Perhaps the most satisfying aspect of this project, particularly to those in the Alberta community, is that it is an affirmation of Whites choice to stay in Alberta when many in the industry were scrambling to catch the last bus to B.C. Although the new Alberta Film Development Program is a much welcomed lifeline to the industry, before its inception, the past few years were bleak for some.
Just before this project came in, I was seriously thinking of closing my offices and working out of my home, recalls White. It was becoming more and more difficult to keep those doors open. White had incorporated her first film company, Calgary-based HBW Film Corp., in 1982, after her first documentary, Lady in Motion, won international awards. It was broadcast by the CBC network, and was distributed in the U.S. Since then, she has been an active and respected member of the Alberta industry, serving on the board of the Alberta Motion Picture Industries Association and the CFTPA. Connecting, a series of 78 half-hours, was the first Canadian syndicated series independently produced by an Alberta production company. Whites background includes work as a performer, writer, director, as well as training in the visual arts and studies at UCLA.
Helene understood the area and the subtext of a hard city girl against a natural background, says Tommy Lynch. She assembled a good group of people to work on the show, because she understands the filmmaking process very well from the contribution of the drivers to the talent onscreen. Lynch notes that, it was hard for me to let go of the show, because I created it, but when I met Jana Veverka, the show runner, I realized that she too understood the show completely. Veverka had worked in Calgary before, on the Lonesome Dove series. Helene was the guiding force as the writers were working, says Lynch, She assembled an excellent group of people. And I got to read great story outlines and great scripts. The executive story editors are Edgar Lyall and Therese Beaupre. The keys in the set, props, and art department were Albertan.
How did this show land here? Why not Montana, after all? White says that first, the location sold it and that she was recommended to Fireworks by associates in Toronto, and, as Lynch says, I wanted a certain setting, but it could have been anywhere from Utah to the Rockies.
Stephen Keller, executive-in-charge of Caitlins Way for Nickelodeon, says the company is more than happy with the results. The production values far exceeded our expectations, says Keller. This is a very aggressive show in terms of schedule, and our first venture in the west. We are extremely pleased with the talent, the editing, and the direction. The ratings were reassuring, not only in choice of location, but also with the content of the series. We were really concerned, going in, that the themes would be too adult (for the age group) and that it might be viewed exclusively by girls, given that it is a girl-driven show. But the ratings reflect an even boy-girl ratio.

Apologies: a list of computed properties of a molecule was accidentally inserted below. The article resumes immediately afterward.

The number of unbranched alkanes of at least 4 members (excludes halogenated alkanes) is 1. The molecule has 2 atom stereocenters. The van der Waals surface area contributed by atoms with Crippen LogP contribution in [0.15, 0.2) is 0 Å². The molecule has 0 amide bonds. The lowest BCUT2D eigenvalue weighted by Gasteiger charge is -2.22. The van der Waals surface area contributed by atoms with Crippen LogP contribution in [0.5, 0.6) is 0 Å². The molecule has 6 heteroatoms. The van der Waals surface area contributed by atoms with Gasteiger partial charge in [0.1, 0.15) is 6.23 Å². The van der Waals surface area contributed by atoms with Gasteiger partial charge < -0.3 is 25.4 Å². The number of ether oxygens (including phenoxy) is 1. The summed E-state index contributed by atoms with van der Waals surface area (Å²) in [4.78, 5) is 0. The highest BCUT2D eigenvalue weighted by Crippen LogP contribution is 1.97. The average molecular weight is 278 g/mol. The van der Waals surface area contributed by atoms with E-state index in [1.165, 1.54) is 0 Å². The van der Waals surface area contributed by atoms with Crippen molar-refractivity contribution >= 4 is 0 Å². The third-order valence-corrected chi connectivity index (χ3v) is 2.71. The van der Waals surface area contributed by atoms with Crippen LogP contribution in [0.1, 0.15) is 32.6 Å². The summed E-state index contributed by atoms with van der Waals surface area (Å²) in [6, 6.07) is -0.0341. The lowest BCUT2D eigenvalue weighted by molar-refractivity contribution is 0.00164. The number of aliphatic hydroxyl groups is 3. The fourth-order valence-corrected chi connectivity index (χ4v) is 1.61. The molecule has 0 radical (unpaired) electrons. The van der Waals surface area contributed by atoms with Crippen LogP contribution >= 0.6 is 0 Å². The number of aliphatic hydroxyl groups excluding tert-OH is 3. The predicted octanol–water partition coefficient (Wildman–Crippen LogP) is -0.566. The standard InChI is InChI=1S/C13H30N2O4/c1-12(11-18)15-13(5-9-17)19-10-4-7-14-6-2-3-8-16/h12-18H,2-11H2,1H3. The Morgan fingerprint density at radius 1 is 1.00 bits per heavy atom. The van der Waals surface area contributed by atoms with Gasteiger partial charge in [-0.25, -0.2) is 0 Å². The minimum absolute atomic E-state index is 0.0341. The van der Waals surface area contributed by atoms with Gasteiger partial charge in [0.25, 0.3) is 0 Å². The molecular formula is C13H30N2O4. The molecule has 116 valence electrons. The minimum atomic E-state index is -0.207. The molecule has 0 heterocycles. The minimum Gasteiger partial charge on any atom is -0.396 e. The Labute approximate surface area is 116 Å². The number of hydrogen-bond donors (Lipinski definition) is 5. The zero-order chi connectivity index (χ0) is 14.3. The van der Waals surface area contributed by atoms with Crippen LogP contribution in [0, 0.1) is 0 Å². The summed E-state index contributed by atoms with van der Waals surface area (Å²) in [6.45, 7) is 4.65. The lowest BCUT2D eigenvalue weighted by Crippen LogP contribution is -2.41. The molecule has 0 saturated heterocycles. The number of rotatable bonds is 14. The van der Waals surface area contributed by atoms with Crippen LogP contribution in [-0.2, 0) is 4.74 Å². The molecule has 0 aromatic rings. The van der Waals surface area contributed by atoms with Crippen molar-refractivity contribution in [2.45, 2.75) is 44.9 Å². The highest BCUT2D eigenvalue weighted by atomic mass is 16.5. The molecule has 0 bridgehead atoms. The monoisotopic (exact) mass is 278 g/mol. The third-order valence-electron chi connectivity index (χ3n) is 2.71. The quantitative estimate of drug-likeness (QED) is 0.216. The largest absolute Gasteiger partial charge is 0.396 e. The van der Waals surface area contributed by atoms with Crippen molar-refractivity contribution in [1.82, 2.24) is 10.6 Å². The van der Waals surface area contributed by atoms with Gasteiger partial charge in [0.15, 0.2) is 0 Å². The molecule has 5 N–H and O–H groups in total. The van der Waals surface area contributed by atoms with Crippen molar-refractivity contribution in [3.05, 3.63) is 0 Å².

The choice was a happy one, given the ratings, and certainly a boost to the area, both in the direct and indirect dollars pumped into the local economy, and also to crew, talent and production personnel. Given the relatively small size of the industry, it was close to a family reunion for some. Series star Lindsay Felton says People are so much more polite up here. The crew we worked with all knew each other from before, like one big family. Vancouver actor Ken Tremblett is considering a move to Alberta. What struck me was the sense of community there was no division between cast and crew.
As in many film communities across the country, associations can go back over decades. White, who in her early years worked as a performer for Vancouver director Peter Marshall (Power Play, Black Harbour) at ACCESS Television, hired him back as a director on this project 20 years later. Edgar Lyle was a production assistant on Connecting.
Rhonda Fisekci of Koan Casting in Calgary cast the first season of Caitlins Way, except for the four leads, which were placed by Bette Chadwick. Of 50 roles cast, 36 came from Alberta, 12 from Vancouver and two from Toronto. The challenge for Fisekci has been to find the appropriate diversity in ethnic actors, adding aboriginal, black and Asian to the cast whenever possible. One of her coups was the casting of Arcand as the deputy, in a role which was originally not designated as native. Fisekci, whose recent credits include an episode of the upcoming CBC series, Peoples History of Canada, introduced Arcand (Big Bear) to the producers, and was ecstatic with the results. The series is a healthy balance to other production in the province, which, at this time, is a mix of offshore and indigenous, most of the latter tied to public funding or broadcaster support. The fact that Caitlins Way is mostly financed by CanWest Global is a refreshing change from the usual mix of applications and the house of cards tricks required for financing in Alberta.
Losing the AMPDC was a terrible blow to us, recalls White of the grim time when the Alberta Government decided to get out of the film business. It was easy to be overlooked (by funders and broadcasters in central Canada). When everybody in the province worked hard at lobbying the government, it showed that people really cared about the industry and wanted to stay here.
Next up for White, in addition, of course, to the upcoming season of Caitlins Way, is A Little Bit of Heaven, a feature co-production with Forefront Entertainment Group of Vancouver, and Flying Ghosts, a TV movie to be co-produced with Cool-brook Productions Inc. (Toronto) and DM Enterprises (L.A.).
Caitlins Way is, on one level, the story of an unruly, independent teen surviving in a wilderness locale with strangers. On another level it is a testimony to surviving as an artist and producer in a part of the country and environment which can be challenging and at times, discouraging, unless you hold onto your dreams.
I think our business film is a balance of art and business, says White. But you always have to remember that the art is what people are looking for. Art is locked into our dreams. If you lose your dreams, you lose the whole ballgame.